If you're willing to cut your negative, you can just scan it on a ~$400 prosumer scanner with a transparency adaptor. If you know any still photographers, they probably have something at least that good. These scanners commonly have optical resolutions of 4800 dpi, which is enough to pull better than 9 megapixels out of a 2.39 super-35 frame. (There might not actually be that much resolution in the negative, mind you.)

You might even be able to pull this off without cutting your negative, though it would be a little awkward to manage the spools and you might dent it.

If you don't want to cut your negative or risk denting, follow the advice above and go to a place that does motion picture film scanning. I can't make any specific recommendations there.
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#7 Stephen Williams

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Posted 24 December 2006 - 05:56 AM

If you're willing to cut your negative, you can just scan it on a ~$400 prosumer scanner with a transparency adaptor. If you know any still photographers, they probably have something at least that good. These scanners commonly have optical resolutions of 4800 dpi, which is enough to pull better than 9 megapixels out of a 2.39 super-35 frame. (There might not actually be that much resolution in the negative, mind you.)


Hi,

I tried this and was dissapointed. A Spirit to 2k DPX seemed to have about double the resoloution.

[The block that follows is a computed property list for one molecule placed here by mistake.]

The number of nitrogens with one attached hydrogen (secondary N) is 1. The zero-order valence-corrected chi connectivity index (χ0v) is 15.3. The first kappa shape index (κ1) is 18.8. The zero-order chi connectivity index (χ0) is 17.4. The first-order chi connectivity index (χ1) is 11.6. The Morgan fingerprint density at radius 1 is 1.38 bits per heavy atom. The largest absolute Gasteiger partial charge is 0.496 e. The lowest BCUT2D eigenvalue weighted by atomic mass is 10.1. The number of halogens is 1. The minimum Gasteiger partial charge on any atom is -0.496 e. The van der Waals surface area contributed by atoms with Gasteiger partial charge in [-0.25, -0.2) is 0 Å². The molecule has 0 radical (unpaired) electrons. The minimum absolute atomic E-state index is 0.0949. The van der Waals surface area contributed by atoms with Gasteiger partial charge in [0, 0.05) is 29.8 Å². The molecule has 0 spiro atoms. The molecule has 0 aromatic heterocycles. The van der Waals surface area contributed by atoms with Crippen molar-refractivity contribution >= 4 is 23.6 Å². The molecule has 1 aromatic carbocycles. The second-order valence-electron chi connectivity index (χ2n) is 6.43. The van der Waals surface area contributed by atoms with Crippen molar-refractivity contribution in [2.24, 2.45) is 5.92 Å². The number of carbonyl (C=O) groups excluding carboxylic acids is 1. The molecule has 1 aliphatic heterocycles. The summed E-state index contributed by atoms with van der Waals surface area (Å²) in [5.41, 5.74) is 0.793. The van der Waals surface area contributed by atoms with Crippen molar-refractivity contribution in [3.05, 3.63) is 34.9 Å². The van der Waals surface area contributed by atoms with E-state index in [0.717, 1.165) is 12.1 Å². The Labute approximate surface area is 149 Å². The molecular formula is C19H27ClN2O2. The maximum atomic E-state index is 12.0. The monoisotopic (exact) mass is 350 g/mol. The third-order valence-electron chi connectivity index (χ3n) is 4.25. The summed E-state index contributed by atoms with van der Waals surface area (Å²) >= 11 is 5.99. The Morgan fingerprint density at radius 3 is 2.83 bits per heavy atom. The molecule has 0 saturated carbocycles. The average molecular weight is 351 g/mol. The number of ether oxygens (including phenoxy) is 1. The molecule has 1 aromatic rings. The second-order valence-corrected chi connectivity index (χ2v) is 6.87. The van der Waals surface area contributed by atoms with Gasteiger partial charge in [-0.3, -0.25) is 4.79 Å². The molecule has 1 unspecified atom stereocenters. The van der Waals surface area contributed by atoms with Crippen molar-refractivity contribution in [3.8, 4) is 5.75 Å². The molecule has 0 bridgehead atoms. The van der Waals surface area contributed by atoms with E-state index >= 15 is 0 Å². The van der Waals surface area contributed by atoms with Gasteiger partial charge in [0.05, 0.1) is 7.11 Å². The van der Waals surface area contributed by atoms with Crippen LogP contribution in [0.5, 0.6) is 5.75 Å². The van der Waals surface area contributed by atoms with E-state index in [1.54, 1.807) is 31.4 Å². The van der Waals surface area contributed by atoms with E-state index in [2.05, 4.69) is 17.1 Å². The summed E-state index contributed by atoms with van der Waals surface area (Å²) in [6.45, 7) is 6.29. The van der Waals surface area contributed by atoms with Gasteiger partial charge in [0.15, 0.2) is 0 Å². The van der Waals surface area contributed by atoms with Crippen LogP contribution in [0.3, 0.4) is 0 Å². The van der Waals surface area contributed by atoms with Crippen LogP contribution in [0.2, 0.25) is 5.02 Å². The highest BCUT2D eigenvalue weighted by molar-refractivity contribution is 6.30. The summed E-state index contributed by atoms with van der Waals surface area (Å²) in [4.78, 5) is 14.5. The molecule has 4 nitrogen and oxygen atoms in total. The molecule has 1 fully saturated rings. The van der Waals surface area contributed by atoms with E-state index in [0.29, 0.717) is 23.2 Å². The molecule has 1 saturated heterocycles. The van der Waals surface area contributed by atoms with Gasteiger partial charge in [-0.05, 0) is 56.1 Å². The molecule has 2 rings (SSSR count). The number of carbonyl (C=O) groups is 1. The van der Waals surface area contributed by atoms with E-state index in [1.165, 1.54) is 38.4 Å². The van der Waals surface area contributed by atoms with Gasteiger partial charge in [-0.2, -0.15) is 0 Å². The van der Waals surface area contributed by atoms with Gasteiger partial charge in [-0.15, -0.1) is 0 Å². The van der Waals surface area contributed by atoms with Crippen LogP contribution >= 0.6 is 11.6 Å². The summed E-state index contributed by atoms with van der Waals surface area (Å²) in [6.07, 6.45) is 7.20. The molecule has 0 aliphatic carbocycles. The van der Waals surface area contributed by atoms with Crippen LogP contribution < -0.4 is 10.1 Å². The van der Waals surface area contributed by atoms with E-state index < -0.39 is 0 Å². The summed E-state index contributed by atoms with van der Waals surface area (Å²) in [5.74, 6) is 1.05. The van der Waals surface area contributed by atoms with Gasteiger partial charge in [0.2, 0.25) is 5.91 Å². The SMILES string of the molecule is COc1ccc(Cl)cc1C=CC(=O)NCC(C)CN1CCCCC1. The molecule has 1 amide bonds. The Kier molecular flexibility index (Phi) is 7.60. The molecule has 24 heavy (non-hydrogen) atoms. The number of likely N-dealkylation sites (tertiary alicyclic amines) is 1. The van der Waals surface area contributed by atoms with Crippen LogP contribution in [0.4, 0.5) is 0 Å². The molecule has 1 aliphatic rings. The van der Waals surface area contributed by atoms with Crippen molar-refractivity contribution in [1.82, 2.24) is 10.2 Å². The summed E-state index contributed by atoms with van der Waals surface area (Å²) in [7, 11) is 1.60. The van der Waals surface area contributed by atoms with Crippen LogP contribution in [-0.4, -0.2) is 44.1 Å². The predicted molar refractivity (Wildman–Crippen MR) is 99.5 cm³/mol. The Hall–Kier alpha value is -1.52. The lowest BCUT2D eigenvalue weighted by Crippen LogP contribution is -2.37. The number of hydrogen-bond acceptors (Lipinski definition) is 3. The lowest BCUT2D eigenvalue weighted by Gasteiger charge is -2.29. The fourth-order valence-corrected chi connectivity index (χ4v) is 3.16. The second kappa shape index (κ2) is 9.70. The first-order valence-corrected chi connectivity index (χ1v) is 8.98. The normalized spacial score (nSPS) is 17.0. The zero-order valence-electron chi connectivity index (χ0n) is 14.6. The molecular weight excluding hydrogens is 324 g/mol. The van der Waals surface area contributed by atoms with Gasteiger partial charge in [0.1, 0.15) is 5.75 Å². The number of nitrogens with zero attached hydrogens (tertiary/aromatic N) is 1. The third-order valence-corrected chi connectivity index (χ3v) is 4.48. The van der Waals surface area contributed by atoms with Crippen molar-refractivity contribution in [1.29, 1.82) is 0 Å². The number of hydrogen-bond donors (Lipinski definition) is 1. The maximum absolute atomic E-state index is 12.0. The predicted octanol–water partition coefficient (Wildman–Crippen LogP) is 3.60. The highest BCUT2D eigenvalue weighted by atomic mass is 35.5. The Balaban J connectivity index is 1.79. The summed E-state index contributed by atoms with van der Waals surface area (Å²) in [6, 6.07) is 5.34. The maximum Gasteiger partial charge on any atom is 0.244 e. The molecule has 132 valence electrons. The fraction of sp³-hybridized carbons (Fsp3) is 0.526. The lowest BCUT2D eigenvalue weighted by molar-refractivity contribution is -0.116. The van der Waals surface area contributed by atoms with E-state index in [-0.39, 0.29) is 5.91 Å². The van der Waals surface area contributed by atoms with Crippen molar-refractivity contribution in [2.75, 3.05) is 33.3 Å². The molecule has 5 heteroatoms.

Stephen
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#8 Chris Kenny

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Posted 24 December 2006 - 07:48 AM

I tried this and was dissapointed. A Spirit to 2k DPX seemed to have about double the resoloution.


Hmm. I'm curious specifically what scanner you tried? They've come a very long way just in the last couple of years. Today's prosumer flatbeds have higher resolution and more dynamic range than the dedicated photo film scanners of a few years back.
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#9 George Lekovic

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Posted 24 December 2006 - 12:43 PM

Hmm. I'm curious specifically what scanner you tried? They've come a very long way just in the last couple of years. Today's prosumer flatbeds have higher resolution and more dynamic range than the dedicated photo film scanners of a few years back.


If it's of any consolation, I scanned a medium format negative on my then $500 Epson 4870 flatbed and printed a 25x25 w/ no problem.

Again, it was a medium format negtive, but yes, consumer flatbed scanners haev come a long way.

george